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Learning From Our Elders

Learning From Our Elders

January 1, 2016

by Monte Schwartz

Sadly, there are many people in our lives that we take for granted, including the people we love the most and who are the closest to us. For too many of us, this includes elderly loved ones.

In spite of some lip service to the contrary, our culture on the whole devalues the role and importance of seniors in our society. We tend to obsess over the latest and greatest, the here and now, while forgetting the wisdom that our elders have to offer. It’s almost as if they have become an invisible group.

It seems almost ridiculous, doesn’t it? A treasure trove of information that is so often spurned and scorned. Some of it seems to be human nature. Consider the following quote from Mark Twain. “When I was a boy of fourteen, my father was so ignorant I could hardly stand to have the old man around. But when I got to be twenty-one, I was astonished at how much the old man had learned in seven years.”

To add to the Mark Twain quote, besides viewing our parents as largely ignorant when we’re fourteen, we somehow once again assume we’re much smarter than people who progress to a certain age; at least we act like we are. I’d venture to guess that, just as many of us realize after our teen years just how smart our parents can be, that many look back and appreciate the elders in our life, sometimes when it is too late to tell them so.

I long ago lost track of how many times I’ve replayed conversations with my grandparents. Furthermore, I don’t know how many times I’ve had fictitious conversations with my grandparents (who are all deceased). Deep down I know they provided wisdom and guidance, a wisdom that I know I appreciated from time to time but too often didn’t. What would my grandmother have to say about this, I’ll wonder. What would she have to say about that? Would she approve/disapprove of what I’m doing?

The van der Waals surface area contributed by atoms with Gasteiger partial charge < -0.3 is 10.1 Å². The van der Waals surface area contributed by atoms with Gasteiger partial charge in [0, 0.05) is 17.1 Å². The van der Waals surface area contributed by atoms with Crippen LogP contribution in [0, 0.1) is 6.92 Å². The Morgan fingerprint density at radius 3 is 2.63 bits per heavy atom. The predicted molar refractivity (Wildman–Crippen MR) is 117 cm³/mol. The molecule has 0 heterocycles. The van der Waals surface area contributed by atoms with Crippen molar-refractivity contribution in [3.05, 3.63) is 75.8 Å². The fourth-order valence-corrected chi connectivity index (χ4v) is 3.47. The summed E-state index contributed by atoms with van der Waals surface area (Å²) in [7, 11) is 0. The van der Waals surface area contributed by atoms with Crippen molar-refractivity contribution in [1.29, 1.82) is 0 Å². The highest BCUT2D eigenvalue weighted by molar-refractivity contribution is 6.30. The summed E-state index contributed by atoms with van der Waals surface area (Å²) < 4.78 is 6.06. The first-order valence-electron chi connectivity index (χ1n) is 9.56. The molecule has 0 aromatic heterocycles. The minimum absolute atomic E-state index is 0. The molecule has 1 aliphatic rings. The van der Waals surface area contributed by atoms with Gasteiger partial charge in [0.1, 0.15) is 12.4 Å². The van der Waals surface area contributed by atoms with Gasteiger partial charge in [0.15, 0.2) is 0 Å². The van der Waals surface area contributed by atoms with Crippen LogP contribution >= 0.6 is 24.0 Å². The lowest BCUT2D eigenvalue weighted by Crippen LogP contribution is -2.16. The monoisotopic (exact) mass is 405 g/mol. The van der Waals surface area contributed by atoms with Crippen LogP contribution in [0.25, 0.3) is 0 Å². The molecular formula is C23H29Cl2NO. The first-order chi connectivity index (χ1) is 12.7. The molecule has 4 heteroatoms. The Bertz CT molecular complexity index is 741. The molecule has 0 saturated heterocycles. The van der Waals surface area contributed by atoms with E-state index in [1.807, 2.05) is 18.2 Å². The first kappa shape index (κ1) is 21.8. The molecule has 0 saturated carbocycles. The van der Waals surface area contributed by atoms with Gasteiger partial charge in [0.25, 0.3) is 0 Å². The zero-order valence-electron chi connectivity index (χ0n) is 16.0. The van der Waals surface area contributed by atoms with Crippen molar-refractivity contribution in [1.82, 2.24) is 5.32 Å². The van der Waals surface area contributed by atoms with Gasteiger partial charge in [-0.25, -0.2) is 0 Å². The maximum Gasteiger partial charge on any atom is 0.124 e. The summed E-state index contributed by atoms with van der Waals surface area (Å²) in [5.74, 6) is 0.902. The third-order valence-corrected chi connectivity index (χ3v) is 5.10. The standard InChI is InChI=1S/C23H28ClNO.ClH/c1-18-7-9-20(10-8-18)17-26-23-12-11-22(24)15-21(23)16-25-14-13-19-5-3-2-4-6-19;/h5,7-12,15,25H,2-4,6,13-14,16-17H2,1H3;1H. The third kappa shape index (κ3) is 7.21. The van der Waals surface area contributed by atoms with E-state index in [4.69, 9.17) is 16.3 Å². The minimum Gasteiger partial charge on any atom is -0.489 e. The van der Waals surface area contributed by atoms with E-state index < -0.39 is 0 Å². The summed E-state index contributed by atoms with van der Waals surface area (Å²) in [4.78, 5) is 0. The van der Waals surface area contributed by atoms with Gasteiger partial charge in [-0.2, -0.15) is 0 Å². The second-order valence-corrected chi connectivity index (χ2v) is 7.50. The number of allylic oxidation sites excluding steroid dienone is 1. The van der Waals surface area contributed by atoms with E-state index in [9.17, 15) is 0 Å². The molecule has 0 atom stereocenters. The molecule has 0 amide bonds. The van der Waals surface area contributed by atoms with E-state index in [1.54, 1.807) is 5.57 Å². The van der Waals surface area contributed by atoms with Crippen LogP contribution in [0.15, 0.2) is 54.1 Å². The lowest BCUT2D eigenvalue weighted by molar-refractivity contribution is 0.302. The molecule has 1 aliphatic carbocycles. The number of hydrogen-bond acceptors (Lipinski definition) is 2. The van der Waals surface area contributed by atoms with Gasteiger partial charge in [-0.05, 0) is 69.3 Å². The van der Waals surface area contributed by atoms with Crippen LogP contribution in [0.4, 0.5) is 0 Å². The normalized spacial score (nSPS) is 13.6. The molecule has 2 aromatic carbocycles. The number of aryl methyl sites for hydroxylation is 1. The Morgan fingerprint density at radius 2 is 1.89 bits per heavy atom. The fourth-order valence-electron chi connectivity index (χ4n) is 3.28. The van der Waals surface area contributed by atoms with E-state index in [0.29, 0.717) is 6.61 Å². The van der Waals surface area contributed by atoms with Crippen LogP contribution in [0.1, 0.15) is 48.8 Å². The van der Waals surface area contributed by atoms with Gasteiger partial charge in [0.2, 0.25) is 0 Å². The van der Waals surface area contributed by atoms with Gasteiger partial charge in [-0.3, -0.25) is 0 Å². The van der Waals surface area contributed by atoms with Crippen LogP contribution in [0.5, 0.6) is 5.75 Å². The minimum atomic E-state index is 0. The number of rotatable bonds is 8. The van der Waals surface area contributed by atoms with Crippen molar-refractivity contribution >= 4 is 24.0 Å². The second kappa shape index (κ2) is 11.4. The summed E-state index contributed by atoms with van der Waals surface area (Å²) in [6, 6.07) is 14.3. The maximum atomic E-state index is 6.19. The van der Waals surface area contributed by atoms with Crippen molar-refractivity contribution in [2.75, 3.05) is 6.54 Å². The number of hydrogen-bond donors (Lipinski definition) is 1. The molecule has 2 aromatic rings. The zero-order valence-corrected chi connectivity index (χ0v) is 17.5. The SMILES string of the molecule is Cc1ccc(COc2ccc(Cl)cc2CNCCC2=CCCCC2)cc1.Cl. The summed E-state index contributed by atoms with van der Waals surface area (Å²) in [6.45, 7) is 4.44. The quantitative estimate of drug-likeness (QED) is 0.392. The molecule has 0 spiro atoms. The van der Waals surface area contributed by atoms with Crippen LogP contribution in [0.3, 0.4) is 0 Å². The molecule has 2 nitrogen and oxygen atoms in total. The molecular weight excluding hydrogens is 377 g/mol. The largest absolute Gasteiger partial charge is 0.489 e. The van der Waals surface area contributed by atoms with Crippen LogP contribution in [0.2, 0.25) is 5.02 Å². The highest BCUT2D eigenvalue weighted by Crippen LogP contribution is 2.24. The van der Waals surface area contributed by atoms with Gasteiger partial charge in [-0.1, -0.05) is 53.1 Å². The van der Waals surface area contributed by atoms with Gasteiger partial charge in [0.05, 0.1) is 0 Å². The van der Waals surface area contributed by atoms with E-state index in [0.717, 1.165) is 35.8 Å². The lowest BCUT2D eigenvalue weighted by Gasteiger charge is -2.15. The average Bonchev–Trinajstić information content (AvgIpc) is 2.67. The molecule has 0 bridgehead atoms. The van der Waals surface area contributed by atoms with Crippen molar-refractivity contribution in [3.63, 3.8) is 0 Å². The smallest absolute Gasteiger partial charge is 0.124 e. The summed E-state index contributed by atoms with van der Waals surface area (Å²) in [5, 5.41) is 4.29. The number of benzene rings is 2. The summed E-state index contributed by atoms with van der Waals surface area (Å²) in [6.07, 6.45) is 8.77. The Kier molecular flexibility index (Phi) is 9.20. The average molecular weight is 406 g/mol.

“Listen to your elders’ advice. Not because they are always right, but because they have more experience of being wrong.”—Unknown

If an elderly loved one has passed, honor their memory in the best way you can. For those who haven’t, take advantage of the time you have left with them in the best way you can. The benefits of connecting with and learning from our elders are many. As the well-known verse from Ecclesiastes 1:9 states, “What has been will be again, what has been done will be done again; there is nothing new under the sun.” Yes, they really have been there done that! Take advantage of their life experience!

Another great benefit, probably the greatest actually, to spending time with seniors is to simply enjoy the time together. Their stories are unbelievable. They can put flesh and blood to what we learn in school. For example, I’ll never forget working with an older gentleman during a summer job in college who was in the Battle of the Bulge during WWII. Seriously? And there he was to share it with me. I’m grateful to this day.

Enjoy the stories. Appreciate what they went through. Finally, they are usually only too happy to pass their hard-earned wisdom on to us. If it makes the elders in my life happy to make me wiser, maybe I should just let them!

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